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Naresh Jain's Random Thoughts on Software Development and Adventure Sports
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What does “Executive Commitment” REALLY mean?

On the Agile Alliance LinkedIn group, Eugene Yamnitsky posted the following question:

One of the key Agile transformation success factors is Executive Commitment. Every book and article I’ve read mention this, but there are no good explanation on what it really means.

Great questions!

In my experience, Executive Commitment is very deep and crucial. It’s certainly not as easy as flipping a switch and expecting magic to happen.

What  does this really means?

  • First and foremost they need to understand that, for any change program or transformation, its the people and the environment they operate in which makes the difference. Not the new process itself. What Agile tries to do is change people’s behavior and the environment they work in.
  • They need to take time to actually understand what is Agile and what it is not. Essentially so that they have the right expectations set. So that they understand the impact of what they are getting into. This should involve talking to practitioners about their experience. Reading at least few experience reports and so on.
  • Involving their teams to understand their issues and aspirations. The worst thing the executives can do is decide “Agile is THE way to go” in a closed room meeting and force it down people’s throat.
  • Once there is a general awareness about Agile in the organization, ask any one team to volunteer to be the pilot project. Work closely with that team to set realistic plans.
  • Once the pilot project is kicked off and folks on that team & supporting teams are sold on the concept, they need to step back & stand behind their teams (support them) and trust them to do their best.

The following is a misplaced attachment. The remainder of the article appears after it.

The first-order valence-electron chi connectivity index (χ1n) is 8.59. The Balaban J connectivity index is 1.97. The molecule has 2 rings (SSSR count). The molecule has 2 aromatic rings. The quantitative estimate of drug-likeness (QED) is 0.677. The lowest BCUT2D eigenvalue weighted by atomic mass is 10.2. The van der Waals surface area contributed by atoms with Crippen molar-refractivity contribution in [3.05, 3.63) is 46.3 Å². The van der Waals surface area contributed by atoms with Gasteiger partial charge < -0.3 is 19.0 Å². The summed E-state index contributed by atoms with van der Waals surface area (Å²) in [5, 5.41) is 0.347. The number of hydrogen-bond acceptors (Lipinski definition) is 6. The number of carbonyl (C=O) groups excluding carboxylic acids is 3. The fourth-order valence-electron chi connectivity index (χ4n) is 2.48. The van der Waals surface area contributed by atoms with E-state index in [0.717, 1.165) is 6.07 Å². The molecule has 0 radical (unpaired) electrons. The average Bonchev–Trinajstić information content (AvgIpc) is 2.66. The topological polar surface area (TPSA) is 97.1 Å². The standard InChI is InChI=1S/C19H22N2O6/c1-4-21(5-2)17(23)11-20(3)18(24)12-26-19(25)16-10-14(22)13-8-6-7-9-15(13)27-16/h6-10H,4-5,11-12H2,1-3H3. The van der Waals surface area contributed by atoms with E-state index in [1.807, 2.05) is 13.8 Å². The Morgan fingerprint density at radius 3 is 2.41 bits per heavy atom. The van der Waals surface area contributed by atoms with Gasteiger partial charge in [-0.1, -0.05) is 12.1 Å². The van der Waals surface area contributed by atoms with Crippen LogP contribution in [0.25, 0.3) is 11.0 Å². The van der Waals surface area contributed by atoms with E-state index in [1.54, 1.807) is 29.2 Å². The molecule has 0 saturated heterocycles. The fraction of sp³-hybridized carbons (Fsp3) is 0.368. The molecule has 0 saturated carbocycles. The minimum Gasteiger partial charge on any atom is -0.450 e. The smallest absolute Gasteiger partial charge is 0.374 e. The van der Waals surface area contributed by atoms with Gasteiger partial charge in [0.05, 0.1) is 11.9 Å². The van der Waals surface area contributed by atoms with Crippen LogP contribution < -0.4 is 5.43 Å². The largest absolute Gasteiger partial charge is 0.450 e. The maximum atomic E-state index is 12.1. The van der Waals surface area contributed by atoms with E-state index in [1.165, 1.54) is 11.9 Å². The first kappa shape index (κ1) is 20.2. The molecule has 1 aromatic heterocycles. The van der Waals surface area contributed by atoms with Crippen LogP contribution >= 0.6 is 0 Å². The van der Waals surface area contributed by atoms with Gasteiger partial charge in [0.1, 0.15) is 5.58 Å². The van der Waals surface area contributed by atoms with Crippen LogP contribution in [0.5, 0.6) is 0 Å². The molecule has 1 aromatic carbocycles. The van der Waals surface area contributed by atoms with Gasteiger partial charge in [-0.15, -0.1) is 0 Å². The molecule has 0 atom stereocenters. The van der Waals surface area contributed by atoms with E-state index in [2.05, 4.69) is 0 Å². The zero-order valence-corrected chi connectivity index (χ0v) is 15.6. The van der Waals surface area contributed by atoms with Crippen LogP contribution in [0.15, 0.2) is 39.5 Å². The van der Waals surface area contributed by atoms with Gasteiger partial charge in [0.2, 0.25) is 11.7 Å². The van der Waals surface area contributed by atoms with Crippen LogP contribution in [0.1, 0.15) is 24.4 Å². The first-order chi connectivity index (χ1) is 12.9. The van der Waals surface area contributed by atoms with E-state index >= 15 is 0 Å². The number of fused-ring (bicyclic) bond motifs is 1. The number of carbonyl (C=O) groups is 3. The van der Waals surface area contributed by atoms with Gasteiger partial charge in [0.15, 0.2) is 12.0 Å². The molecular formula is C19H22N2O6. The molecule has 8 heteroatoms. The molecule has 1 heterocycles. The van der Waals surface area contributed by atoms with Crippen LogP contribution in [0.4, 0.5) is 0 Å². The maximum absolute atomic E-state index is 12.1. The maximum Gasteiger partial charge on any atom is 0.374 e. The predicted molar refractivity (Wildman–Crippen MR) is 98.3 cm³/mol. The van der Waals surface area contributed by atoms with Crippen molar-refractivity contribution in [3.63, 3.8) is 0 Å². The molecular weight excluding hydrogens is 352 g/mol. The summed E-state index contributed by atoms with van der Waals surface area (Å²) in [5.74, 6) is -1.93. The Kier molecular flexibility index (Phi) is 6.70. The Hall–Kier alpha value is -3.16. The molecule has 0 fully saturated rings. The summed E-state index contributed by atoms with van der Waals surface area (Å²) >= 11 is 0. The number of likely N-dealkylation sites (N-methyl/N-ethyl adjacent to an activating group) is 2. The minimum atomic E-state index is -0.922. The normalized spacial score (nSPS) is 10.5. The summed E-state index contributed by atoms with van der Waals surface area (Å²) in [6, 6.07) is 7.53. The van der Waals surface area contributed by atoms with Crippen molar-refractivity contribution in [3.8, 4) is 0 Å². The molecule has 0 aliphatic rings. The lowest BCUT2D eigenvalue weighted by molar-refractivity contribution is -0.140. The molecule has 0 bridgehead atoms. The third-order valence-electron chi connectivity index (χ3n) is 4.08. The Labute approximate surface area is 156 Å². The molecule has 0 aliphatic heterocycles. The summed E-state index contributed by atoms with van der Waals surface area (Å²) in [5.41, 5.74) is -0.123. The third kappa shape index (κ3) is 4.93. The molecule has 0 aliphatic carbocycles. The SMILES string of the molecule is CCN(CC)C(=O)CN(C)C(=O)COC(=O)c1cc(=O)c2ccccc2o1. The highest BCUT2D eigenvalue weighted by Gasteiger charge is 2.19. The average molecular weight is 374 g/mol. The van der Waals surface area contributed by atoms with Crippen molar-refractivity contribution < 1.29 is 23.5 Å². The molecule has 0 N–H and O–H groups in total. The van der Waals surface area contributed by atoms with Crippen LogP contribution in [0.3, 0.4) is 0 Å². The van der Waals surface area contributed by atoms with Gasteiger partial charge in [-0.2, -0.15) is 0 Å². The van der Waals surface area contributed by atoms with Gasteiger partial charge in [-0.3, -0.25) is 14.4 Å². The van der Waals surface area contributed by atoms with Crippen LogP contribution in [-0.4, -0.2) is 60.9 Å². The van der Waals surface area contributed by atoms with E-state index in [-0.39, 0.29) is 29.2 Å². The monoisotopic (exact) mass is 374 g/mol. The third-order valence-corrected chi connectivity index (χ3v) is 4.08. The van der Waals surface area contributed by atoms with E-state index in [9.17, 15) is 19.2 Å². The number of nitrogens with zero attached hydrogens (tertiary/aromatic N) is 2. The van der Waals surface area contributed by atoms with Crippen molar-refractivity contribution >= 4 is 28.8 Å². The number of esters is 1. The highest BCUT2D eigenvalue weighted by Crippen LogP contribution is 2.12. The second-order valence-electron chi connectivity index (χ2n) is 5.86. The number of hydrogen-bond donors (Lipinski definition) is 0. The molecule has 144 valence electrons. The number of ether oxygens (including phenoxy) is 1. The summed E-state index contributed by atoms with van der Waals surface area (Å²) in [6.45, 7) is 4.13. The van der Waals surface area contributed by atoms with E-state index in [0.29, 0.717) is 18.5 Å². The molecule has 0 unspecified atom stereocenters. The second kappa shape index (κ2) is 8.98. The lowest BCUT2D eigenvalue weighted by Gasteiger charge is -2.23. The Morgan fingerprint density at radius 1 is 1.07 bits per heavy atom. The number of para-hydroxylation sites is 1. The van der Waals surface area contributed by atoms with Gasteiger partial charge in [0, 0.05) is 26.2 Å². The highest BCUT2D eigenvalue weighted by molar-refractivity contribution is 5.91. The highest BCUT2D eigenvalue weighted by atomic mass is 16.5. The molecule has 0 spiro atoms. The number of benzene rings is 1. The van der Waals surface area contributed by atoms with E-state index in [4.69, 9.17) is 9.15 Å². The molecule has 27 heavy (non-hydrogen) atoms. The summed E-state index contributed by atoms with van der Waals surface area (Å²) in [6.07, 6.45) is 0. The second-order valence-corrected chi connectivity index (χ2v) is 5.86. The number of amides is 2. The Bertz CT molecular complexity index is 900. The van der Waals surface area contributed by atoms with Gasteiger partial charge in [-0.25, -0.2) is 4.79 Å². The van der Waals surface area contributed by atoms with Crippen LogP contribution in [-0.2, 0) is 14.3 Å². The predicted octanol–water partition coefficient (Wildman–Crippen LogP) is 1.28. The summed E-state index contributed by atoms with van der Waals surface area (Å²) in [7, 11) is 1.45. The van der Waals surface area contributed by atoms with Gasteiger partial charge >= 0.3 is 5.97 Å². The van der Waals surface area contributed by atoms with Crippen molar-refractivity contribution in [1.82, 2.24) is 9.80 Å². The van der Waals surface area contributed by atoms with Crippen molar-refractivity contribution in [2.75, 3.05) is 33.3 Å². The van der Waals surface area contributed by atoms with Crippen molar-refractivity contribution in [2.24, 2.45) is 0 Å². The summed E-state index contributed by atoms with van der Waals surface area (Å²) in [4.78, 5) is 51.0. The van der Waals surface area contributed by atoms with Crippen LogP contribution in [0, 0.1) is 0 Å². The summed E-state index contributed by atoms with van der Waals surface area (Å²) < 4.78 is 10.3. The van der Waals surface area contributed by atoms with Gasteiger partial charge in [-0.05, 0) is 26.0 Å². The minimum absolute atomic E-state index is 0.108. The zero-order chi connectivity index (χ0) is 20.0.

Send a clear message across the organization that this is important and we really care about this stuff. (There is a big difference between pushing in down people’s throat and doing it collaboratively with their buy-in)
  • The Executives need to be open to failures and also need to communicate that clearly to teams saying its OK to fail. We are trying something new, which is a huge paradigm shift and there is certainly risk involved in it. So its OK to fail.
  • Also sometimes I find that since the expectation setting is not right, teams are always trying to change their way of working in a hurry, under a high pressure. Its very unlikely that I would do my best under such situations. Give your teams the space and time they need. Like anything new, there will always be a learning curve.
  • It usually very helpful to have someone in the organization play an evangelist role. Someone with real first hand experience with Agile. The executives need to invest in the right things.
  • The other very important thing that the executives can influence is the organization culture. Encouraging honest and open communication. Not by just doing lip service, but by actually leading by example.
  • Like with any change program, everyone (esp. the executives) are always interested to know as soon as possible if the new process is working on not. Is it helping on not? Sometimes people try to put in tracking/measuring mechanisms which are inherently broken. As we all know, you’ll get what you measure. So the metrics you use will influence to a large extend how people will behave. This one single things can screw up the whole adoption process.

I can go on, but I guess this gives you the gist and seriousness of the kind of commitment required.

To conclude, I think it all revolves around

  • communication,
  • expectation setting,
  • collaboration,
  • leading by example,
  • showing that they care and providing the required support (time, money, effort)
  • being open to take the risk of potential failures.

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